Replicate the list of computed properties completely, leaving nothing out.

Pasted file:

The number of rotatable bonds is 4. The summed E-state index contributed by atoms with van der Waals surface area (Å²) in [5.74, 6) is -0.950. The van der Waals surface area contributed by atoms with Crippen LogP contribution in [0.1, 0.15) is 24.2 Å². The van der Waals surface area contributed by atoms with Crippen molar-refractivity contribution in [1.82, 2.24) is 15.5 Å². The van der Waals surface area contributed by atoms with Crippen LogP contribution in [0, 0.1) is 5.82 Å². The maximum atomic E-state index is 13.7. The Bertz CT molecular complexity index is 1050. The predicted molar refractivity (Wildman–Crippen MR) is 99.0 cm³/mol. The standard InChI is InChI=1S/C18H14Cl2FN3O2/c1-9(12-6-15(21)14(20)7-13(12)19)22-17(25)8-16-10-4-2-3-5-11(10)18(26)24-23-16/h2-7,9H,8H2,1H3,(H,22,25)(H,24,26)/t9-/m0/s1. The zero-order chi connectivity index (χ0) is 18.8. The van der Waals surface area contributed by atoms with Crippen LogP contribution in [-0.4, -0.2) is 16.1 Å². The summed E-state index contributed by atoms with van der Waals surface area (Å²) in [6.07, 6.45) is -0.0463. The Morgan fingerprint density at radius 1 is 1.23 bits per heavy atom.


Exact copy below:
The number of rotatable bonds is 4. The summed E-state index contributed by atoms with van der Waals surface area (Å²) in [5.74, 6) is -0.950. The van der Waals surface area contributed by atoms with Crippen LogP contribution in [0.1, 0.15) is 24.2 Å². The van der Waals surface area contributed by atoms with Crippen molar-refractivity contribution in [1.82, 2.24) is 15.5 Å². The van der Waals surface area contributed by atoms with Crippen LogP contribution in [0, 0.1) is 5.82 Å². The maximum atomic E-state index is 13.7. The Bertz CT molecular complexity index is 1050. The predicted molar refractivity (Wildman–Crippen MR) is 99.0 cm³/mol. The standard InChI is InChI=1S/C18H14Cl2FN3O2/c1-9(12-6-15(21)14(20)7-13(12)19)22-17(25)8-16-10-4-2-3-5-11(10)18(26)24-23-16/h2-7,9H,8H2,1H3,(H,22,25)(H,24,26)/t9-/m0/s1. The zero-order chi connectivity index (χ0) is 18.8. The van der Waals surface area contributed by atoms with Crippen LogP contribution in [-0.4, -0.2) is 16.1 Å². The summed E-state index contributed by atoms with van der Waals surface area (Å²) in [6.07, 6.45) is -0.0463. The Morgan fingerprint density at radius 1 is 1.23 bits per heavy atom.